Game of Thrones went through a gauntlet of criticism in its final season. It had a lot of ground to cover in the series finale, and a lot of threads to tie, and for the most part, it succeeded. After the previous episode, with Dany burning King's Landing to the ground, it was clear that the rest of the leaders weren't as keen on the dragon queen as they had been a few days ago. The final episode managed to deal with the fallout of the battle while providing fitting goodbyes to the show's vast swath of characters.
After Dany's speech, Tyrion approaches Dany. She knows that he freed Jaime before the battle, and he doesn't deny it. "I freed my brother, and you slaughtered a city," he tells her as he rips off his Hand of the Queen badge and throws it down the stairs. She has him taken into custody by the Unsullied as her and Jon share an ominous look.
After Dany's death, Drogon lands in the throne room. He sniffs his mother's body with Jon watching and in a fit of rage lets out a bale of fire. Instead of killing Jon though, the dragon melts the throne that was the cause of eight seasons of drama. Then the last of Dany's dragons lifts her body and flies away with it.
Bran tells Tyrion to be his hand. Tyrion says he doesn't want it and that he should pick someone like Davos. And Grey Worm says he is a criminal before Bran says he is absolved and will work off his crimes by serving the kingdom.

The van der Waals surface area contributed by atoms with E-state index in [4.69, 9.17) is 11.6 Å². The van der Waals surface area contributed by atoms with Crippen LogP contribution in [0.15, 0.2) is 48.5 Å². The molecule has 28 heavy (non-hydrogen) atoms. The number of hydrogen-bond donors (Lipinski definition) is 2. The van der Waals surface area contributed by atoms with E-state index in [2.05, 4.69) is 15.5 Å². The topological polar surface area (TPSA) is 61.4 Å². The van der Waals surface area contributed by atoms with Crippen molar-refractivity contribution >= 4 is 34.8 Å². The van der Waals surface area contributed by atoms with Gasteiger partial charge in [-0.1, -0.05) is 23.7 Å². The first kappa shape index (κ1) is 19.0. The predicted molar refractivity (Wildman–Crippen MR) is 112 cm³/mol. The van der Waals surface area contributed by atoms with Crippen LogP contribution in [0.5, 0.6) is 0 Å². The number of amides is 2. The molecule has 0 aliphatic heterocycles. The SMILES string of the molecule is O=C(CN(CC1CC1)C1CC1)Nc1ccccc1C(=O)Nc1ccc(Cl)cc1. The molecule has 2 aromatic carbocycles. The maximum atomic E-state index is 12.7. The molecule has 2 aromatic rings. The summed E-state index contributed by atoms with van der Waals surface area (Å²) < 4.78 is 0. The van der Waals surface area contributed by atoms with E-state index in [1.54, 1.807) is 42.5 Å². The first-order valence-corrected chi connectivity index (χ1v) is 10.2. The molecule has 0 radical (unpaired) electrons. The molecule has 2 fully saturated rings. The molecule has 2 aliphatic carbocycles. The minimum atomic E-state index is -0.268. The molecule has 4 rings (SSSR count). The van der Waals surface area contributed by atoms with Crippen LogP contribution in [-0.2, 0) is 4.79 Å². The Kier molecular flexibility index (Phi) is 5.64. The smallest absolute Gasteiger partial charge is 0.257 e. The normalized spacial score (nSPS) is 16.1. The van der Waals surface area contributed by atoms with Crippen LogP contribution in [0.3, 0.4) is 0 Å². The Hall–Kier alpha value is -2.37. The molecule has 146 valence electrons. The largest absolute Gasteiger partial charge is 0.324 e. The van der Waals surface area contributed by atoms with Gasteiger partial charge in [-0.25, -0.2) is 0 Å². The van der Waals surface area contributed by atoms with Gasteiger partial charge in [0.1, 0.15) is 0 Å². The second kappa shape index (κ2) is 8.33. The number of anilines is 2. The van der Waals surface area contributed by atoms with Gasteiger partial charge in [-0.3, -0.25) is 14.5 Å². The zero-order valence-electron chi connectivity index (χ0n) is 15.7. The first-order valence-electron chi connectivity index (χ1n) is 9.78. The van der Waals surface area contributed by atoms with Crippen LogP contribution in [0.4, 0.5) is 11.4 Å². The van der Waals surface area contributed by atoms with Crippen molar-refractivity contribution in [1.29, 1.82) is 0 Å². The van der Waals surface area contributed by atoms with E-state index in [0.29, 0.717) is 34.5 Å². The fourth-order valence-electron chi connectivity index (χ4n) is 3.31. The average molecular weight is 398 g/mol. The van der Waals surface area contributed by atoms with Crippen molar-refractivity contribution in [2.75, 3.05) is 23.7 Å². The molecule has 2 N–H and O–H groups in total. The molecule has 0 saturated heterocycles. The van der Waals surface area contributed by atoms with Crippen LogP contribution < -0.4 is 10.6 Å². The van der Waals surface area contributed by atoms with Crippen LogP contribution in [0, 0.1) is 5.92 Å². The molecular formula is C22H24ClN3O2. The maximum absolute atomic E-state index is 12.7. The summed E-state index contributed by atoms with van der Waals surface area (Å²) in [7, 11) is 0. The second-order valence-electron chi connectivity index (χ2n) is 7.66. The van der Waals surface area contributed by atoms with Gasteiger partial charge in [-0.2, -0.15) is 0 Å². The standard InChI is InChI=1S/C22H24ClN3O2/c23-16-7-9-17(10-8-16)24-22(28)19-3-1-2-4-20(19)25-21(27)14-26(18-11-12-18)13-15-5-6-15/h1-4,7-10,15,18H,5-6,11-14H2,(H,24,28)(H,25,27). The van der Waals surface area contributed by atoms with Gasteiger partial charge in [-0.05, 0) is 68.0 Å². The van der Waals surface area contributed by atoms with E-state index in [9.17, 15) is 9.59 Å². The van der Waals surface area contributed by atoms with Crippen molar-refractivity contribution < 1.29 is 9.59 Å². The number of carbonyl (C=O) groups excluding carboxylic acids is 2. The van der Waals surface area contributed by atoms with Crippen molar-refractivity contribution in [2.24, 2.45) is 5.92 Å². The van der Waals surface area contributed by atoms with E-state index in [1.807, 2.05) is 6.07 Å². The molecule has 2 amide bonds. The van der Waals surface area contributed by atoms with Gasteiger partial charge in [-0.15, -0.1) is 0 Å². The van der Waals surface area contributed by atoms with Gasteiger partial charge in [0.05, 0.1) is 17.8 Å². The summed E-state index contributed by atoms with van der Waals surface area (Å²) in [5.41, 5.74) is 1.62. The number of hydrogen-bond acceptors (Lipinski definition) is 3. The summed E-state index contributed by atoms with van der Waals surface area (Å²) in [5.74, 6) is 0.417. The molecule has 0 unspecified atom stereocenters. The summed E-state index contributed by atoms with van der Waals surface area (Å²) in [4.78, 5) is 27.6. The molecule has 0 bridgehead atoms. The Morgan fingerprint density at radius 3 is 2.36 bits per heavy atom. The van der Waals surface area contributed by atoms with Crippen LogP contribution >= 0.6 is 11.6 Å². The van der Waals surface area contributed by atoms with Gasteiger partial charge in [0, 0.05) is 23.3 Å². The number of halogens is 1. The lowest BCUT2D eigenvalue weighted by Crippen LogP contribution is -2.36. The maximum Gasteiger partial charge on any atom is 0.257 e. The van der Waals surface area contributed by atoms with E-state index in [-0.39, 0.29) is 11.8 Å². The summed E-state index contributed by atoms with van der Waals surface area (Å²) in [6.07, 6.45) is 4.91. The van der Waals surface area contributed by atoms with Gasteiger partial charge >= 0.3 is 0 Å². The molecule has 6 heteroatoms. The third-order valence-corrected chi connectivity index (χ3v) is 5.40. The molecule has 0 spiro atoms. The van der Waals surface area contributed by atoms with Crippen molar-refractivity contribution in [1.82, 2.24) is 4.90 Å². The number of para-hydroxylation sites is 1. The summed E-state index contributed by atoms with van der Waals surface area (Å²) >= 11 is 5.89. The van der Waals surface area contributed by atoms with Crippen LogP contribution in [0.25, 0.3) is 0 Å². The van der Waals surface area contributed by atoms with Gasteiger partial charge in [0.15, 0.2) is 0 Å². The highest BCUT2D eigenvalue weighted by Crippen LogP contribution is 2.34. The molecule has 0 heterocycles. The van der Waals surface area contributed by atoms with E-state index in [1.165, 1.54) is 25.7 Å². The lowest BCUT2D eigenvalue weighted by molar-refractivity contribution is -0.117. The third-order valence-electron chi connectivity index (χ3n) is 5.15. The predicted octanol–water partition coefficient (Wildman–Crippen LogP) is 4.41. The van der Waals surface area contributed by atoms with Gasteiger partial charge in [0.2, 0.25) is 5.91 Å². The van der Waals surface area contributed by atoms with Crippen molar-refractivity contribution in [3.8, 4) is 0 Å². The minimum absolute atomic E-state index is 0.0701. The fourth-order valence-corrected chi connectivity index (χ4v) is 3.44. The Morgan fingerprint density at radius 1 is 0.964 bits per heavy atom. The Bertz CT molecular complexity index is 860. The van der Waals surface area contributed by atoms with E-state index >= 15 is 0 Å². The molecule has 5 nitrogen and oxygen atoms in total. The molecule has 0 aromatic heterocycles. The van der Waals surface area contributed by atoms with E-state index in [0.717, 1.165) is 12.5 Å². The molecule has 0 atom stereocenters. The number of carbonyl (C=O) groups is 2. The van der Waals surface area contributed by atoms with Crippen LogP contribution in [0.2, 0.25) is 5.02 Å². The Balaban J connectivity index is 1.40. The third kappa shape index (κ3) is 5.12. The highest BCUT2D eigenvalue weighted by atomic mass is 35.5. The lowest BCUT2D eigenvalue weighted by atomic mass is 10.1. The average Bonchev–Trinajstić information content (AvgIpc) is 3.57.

Jon visits Tyrion after he is imprisoned. The former Hand says he deserves it and it's ironic that Varys' ashes can tell his ashes that he was right. He also asks Jon what happens after death before deciding it's just oblivion for him. Jon says he can't justify what happened but that the fighting is over. Tyrion doesn't think that's likely after hearing her speech about liberating the world. Jon continues to try to not betray Dany, but Tyrion asks – as the only other person who's been on a dragon – if he would have used the beast's power to burn down innocents. Jon said it's not the same and it wouldn't matter – but Tyrion says the difference is all that matters.
Tyrion says he knows Jon loves her – and that he himself still does too – and that "love is more powerful than reason." Jon quotes Maester Aemon back to Tyrion, "love is the death of duty" to which Tyrion responds "sometimes duty is the death of love."